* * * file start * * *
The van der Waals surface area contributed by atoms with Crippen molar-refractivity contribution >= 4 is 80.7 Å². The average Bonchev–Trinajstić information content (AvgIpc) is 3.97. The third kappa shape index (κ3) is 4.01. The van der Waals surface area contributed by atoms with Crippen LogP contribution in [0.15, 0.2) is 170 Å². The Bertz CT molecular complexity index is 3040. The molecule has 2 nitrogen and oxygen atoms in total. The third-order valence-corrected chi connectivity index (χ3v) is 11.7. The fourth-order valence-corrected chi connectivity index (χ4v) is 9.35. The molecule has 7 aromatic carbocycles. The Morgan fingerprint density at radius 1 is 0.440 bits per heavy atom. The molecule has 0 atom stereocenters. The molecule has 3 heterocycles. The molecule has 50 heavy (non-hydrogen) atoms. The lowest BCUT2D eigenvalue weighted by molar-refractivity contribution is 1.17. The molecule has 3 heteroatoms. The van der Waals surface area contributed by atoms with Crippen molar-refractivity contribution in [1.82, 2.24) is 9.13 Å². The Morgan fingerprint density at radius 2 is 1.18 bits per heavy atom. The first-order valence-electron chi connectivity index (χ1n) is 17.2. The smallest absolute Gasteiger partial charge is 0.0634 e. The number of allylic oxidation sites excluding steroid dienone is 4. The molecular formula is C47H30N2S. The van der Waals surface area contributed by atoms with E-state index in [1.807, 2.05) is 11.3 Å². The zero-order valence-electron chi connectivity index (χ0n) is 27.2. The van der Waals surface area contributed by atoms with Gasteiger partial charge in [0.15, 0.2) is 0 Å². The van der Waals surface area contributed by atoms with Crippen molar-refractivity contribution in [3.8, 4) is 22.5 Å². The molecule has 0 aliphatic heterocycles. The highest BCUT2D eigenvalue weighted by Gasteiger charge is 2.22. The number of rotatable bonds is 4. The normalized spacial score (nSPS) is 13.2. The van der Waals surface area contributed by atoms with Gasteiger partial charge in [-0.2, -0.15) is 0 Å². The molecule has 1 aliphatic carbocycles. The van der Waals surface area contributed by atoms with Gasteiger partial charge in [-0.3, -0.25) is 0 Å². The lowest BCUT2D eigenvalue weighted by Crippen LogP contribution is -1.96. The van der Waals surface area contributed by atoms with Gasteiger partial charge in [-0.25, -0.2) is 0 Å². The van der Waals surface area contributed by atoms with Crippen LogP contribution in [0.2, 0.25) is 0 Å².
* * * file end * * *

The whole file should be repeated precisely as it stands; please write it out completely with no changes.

The van der Waals surface area contributed by atoms with Crippen molar-refractivity contribution >= 4 is 80.7 Å². The average Bonchev–Trinajstić information content (AvgIpc) is 3.97. The third kappa shape index (κ3) is 4.01. The van der Waals surface area contributed by atoms with Crippen LogP contribution in [0.15, 0.2) is 170 Å². The Bertz CT molecular complexity index is 3040. The molecule has 2 nitrogen and oxygen atoms in total. The third-order valence-corrected chi connectivity index (χ3v) is 11.7. The fourth-order valence-corrected chi connectivity index (χ4v) is 9.35. The molecule has 7 aromatic carbocycles. The Morgan fingerprint density at radius 1 is 0.440 bits per heavy atom. The molecule has 0 atom stereocenters. The molecule has 3 heterocycles. The molecule has 50 heavy (non-hydrogen) atoms. The lowest BCUT2D eigenvalue weighted by molar-refractivity contribution is 1.17. The molecule has 3 heteroatoms. The van der Waals surface area contributed by atoms with Crippen molar-refractivity contribution in [1.82, 2.24) is 9.13 Å². The Morgan fingerprint density at radius 2 is 1.18 bits per heavy atom. The first-order valence-electron chi connectivity index (χ1n) is 17.2. The smallest absolute Gasteiger partial charge is 0.0634 e. The number of allylic oxidation sites excluding steroid dienone is 4. The molecular formula is C47H30N2S. The van der Waals surface area contributed by atoms with E-state index in [1.807, 2.05) is 11.3 Å². The zero-order valence-electron chi connectivity index (χ0n) is 27.2. The van der Waals surface area contributed by atoms with Gasteiger partial charge in [0.15, 0.2) is 0 Å². The van der Waals surface area contributed by atoms with Crippen molar-refractivity contribution in [3.8, 4) is 22.5 Å². The molecule has 0 aliphatic heterocycles. The highest BCUT2D eigenvalue weighted by Gasteiger charge is 2.22. The number of rotatable bonds is 4. The normalized spacial score (nSPS) is 13.2. The van der Waals surface area contributed by atoms with Gasteiger partial charge in [-0.2, -0.15) is 0 Å². The molecule has 1 aliphatic carbocycles. The van der Waals surface area contributed by atoms with Gasteiger partial charge in [-0.3, -0.25) is 0 Å². The lowest BCUT2D eigenvalue weighted by Crippen LogP contribution is -1.96. The van der Waals surface area contributed by atoms with Gasteiger partial charge in [-0.25, -0.2) is 0 Å². The van der Waals surface area contributed by atoms with Crippen LogP contribution in [0.2, 0.25) is 0 Å².